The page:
Biology Professor Soren Brauner part of milkweed study with other institutions of higher learning
One of the things Soren Brauner enjoys about his job as a biology professor at Ashland University is collaborating on projects with other professors.
“That is a lot of fun,” said Brauner, Ph.D., who teaches genetics and botany. “I like working with other people.
“Science is mostly a collaborative enterprise these days,” he added. “There are not too many people just working by themselves. You get to bounce ideas off people and people have different strengths, so you can learn from each other.”
Brauner’s latest collaboration is a project researching common milkweed with professors and students from another Ohio university (Denison University), a Minnesota college (St. Olaf College) and a Virginia institution (University of Lynchburg).
Three of Brauner’s former students who have graduated also have collaborated on the three-year study, now in its third year.
“It has been an interesting project to work on,” said Brauner, who has done several other collaborative projects since joining the AU faculty in 1986.
The project, funded by a National Science Foundation grant, is looking at whether milkweed populations are adapted to local conditions.
To find out if they are, milkweed plants collected from 20 populations across the range of common milkweed are growing in three common gardens at Denison University, St. Olaf College and the University of Lynchburg, and Brauner’s DNA study in the project includes additional populations.
“My part is doing population genetics, using neutral DNA markers, and trying to see how genetically different the populations are,” said Brauner, who added it was surprising to see how few genetic differences there are between the populations given the wide geographic range and the extensive genetic variation within the populations.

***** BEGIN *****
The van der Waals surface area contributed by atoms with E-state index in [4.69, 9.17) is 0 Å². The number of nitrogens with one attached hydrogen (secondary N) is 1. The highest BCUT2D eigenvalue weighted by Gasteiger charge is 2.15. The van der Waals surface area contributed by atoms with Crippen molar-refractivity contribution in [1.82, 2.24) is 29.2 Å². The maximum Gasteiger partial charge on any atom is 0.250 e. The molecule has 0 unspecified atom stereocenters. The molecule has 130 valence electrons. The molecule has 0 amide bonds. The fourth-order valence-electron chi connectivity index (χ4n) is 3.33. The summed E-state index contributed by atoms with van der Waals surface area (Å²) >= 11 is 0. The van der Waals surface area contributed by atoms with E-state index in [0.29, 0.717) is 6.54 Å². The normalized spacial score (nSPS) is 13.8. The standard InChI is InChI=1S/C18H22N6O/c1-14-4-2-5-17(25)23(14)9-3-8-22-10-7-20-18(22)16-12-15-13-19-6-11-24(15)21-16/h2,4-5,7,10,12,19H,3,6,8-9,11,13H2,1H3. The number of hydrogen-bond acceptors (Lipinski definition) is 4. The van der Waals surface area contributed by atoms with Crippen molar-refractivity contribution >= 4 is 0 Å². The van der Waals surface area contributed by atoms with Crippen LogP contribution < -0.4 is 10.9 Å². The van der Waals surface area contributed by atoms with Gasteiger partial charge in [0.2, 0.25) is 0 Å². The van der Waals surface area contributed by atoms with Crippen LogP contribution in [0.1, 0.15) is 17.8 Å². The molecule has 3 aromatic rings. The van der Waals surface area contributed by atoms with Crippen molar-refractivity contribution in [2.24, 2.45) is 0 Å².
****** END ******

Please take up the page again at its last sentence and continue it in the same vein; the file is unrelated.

The results could still change since the project isn’t expected to wrap up until summer 2024, but Brauner said he doesn’t anticipate them to vary much by then.
That’s fine with Brauner, who has enjoyed sharing the research techniques he has learned from past projects and gaining new ones with this latest one.
It also allowed three of his students to work two summers on the study.
Zoe Shellengarger and Maddy Whipp worked on it in the university’s greenhouse in summer 2021.
Savannah O’Bell continued their work in summer 2022 in AU’s growth chambers because of pests and other issues in the greenhouse.
“Lab techniques that should’ve been working weren’t,” Brauner said about growing milkweed in the greenhouse during his presentation of the project at AU’s Faculty College in August. “So, Maddy and Zoe learned a lot about troubleshooting and trying to isolate different aspects of what was working and what wasn’t working.”
With a study leave semester in fall 2022, Brauner picked up where Bell left off that summer with the growth chambers.
“I used that study leave for some more troubleshooting, for some things I had to rerun and a chance to do some analyses,” Brauner said. “It was very helpful to have that time because I could just go in the lab and just focus on those things. That’s hard to do when I’m teaching.”
That allowed Brauner to have his work ready to present to the professors at St. Olaf, Denison and Lynchburg when they met at Denison this past summer to go over progress of the project.
All three summers of the project Brauner has been able to take some of his students to Denison to work with students there taking milkweed measurements to get a feel for the project.
With one of the university’s preserves just outside of Ashland, Black Fork Wetlands, AU students are able to study milkweed there for classes and projects under Patty Saunders, Ph.D., professor of biology.
Because Saunders has been involved in other milkweed studies led by Emily Mohl of St. Olaf, she introduced Brauner to Mohl when the larger project was getting planned and the need for a population genetics component of the study was identified.
Brauner said he was more than happy to help Mohl and work on another collaborative project, which included Brauner presenting the research at the Botanical Society of America meetings in Boise, Idaho, in July.
“I have always enjoyed working with people at other places,” Brauner said. “It helps inform my teaching at AU by bringing new perspectives and techniques to my classes.”